Topeka police Maj. Bill Cochran said he often hears that officers handled a particular incident not only with professionalism, but compassion and understanding.
One significant factor in facilitating positive outcomes between law enforcement and people dealing with a mental illness is the growth of crisis intervention teams.
About 175 people from across Kansas gathered Monday for the 11th annual CIT Summit, held at the Topeka Civic Theatre.
“When we talk about CIT, the primary goal is to decriminalize mental illness,” Cochran said. “But what it also does is it increases officers’ safety as well as the public’s safety because the officers are more prepared.”
Holding up the 947-page “Diagnostic and Statistical Manual of Mental Disorders,” Topeka police’s acting deputy chief Darin Scott said CIT skills lead to de-escalating situations and getting people the help they need.
“(CIT) is where we are going,” Scott said.
Sixty-five percent of Topeka police officers in the field have undergone CIT training. Overall, about 40 percent of the agency has had the training, well exceeding a national goal of 25 percent.
CIT is also cost effective, Cochran said.
It costs about $350 a day to jail an individual with a mental illness because of special services they may need. In comparison, it costs about $80 a day to jail someone who doesn’t have a mental health issue. That $350 could go a long way in treating someone with the appropriate services, Cochran said.
The daylong event included workshops on restorative processes, tracking CIT outcomes and working with community partners.
Shawnee County Sheriff Herman Jones said there are advantages to understanding groups with different needs.
Better understanding can reduce liability for an agency and build community relations, he said.
“You took the time. You didn’t jump in there and throw your Taser, throw your OC (pepper spray), or draw your weapon out. You actually took a little extra time to deal with someone because you had an understanding of what this individual was dealing with or the family was dealing with,” he said. “So there’s an advantage that comes with having this kind of training.”
Responding to crises also takes communication skills, respect and an awareness of one’s biases.
“We may deal with a small set of folks over and over and over again. Therefore we get callous to how we treat the individual. In doing so then, we build up certain stereotypes and certain prejudices,” Jones said. “We have to be cognizant of our biases, touch into those and then do something about it. There are certain things we can do as adults and one thing is continue to learn.”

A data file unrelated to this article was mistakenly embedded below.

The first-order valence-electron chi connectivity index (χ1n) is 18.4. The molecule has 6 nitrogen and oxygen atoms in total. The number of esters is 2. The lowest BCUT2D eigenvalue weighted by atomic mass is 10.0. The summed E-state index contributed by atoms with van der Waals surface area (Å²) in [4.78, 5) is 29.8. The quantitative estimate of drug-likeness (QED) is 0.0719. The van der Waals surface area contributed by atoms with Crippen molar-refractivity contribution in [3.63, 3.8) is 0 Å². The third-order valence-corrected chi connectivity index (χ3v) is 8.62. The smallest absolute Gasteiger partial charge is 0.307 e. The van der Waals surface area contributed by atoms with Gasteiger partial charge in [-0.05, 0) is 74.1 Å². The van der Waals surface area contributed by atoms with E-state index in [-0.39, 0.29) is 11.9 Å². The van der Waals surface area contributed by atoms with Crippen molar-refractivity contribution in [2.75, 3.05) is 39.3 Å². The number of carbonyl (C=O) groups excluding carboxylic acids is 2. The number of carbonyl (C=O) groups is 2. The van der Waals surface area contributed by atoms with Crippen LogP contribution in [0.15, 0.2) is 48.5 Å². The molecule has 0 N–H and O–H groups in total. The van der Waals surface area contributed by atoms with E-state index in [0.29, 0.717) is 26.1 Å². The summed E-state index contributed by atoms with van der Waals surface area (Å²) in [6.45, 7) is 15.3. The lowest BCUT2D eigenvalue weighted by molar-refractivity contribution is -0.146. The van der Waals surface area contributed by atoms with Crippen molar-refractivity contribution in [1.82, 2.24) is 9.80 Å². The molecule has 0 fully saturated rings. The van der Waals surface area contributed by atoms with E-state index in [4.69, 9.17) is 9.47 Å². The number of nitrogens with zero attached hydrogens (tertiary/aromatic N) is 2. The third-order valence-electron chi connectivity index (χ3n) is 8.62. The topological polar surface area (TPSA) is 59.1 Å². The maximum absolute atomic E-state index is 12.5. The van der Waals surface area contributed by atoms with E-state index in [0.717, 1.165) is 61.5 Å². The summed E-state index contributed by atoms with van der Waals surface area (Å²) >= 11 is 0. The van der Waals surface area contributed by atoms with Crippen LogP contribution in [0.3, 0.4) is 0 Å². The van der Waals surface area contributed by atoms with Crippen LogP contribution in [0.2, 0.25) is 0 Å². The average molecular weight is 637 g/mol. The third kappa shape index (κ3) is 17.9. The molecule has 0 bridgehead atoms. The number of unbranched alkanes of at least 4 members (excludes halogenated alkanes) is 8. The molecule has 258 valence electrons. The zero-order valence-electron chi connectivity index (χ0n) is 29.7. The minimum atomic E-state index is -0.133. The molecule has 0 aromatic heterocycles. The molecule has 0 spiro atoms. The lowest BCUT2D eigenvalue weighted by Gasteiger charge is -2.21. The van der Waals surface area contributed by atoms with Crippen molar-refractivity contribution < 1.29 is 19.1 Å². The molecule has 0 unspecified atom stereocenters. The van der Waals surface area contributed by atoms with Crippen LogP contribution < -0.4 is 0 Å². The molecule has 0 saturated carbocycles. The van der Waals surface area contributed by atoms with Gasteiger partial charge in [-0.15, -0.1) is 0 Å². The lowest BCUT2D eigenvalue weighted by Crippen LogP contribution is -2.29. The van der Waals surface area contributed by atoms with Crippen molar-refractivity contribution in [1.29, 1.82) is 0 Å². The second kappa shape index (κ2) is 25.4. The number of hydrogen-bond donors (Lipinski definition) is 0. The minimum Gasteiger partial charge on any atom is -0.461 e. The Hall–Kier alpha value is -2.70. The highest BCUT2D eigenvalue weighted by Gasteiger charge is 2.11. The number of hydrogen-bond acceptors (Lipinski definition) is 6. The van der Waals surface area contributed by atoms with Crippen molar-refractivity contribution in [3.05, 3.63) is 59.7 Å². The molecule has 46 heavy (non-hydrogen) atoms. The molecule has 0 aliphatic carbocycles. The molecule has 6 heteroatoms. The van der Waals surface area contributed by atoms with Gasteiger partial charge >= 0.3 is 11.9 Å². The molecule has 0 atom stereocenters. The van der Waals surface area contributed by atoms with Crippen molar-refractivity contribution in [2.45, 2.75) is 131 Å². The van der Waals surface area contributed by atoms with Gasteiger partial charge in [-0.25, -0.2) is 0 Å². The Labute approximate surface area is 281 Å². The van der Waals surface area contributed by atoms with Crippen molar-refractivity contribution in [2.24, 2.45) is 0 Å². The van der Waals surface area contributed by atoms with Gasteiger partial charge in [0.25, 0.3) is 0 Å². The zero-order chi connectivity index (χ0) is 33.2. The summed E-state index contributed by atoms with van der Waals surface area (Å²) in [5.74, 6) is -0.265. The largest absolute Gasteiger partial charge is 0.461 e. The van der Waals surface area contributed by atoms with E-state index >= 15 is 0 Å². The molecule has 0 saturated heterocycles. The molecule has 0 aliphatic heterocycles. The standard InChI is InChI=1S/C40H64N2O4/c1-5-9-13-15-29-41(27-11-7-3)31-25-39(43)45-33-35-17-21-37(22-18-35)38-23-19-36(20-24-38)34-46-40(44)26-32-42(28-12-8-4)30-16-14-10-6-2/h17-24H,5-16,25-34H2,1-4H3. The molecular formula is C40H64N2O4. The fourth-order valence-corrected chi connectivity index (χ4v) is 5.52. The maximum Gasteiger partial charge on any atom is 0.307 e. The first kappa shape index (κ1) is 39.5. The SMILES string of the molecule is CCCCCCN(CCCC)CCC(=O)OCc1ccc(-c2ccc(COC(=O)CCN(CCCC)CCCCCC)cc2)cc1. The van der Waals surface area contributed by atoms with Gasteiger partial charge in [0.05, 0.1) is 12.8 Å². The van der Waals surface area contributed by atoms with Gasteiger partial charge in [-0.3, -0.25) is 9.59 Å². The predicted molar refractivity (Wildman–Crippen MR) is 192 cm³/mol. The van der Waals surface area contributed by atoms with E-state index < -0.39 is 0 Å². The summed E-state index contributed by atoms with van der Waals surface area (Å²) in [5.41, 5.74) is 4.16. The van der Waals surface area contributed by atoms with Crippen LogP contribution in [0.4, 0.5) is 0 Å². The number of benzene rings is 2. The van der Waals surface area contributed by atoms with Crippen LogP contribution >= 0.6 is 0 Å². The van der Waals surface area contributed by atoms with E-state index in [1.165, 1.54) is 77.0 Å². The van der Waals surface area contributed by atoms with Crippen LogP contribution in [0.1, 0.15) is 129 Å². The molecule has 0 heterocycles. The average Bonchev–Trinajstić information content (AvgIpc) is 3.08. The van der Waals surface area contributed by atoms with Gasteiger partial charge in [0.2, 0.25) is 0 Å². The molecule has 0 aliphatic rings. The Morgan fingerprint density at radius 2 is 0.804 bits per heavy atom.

He closed by urging those gathered “to be essential to someone else.”
Larned State Hospital superintendent Bill Rein also spoke. Stakeholders began looking at ways to change how incidents involving mental health were handled because it was taking up too much time for police officers while mental health workers didn’t have enough time to stabilize and treat patients, he said.
Rein also talked about how the state handles civil custody. Two conditions have to be considered: the likelihood of harm and if the person has the capacity to make an informed decision.
“There is nothing mysterious about civil custody. There is nothing bad about it. It’s necessary. At times, people need to be taken into civil custody,” he said. “But the mystery is how do you make the best use of everyone’s time and everyone’s resources in support of a person who needs timely and compassionate behavioral health services. That’s the mystery. That’s the challenge.”
Rick Cagan, executive director of Kansas’ chapter of the National Alliance on Mental Illness said well over 2,000 officers from numerous state law enforcement agencies have completed CIT training.
Nine Kansas counties, including Shawnee County, have crisis intervention teams.
In 2018, a state CIT association will be launched. Cagan said it will provide consistency in training and CIT expansion. The association will also work to better track CIT outcomes, he said.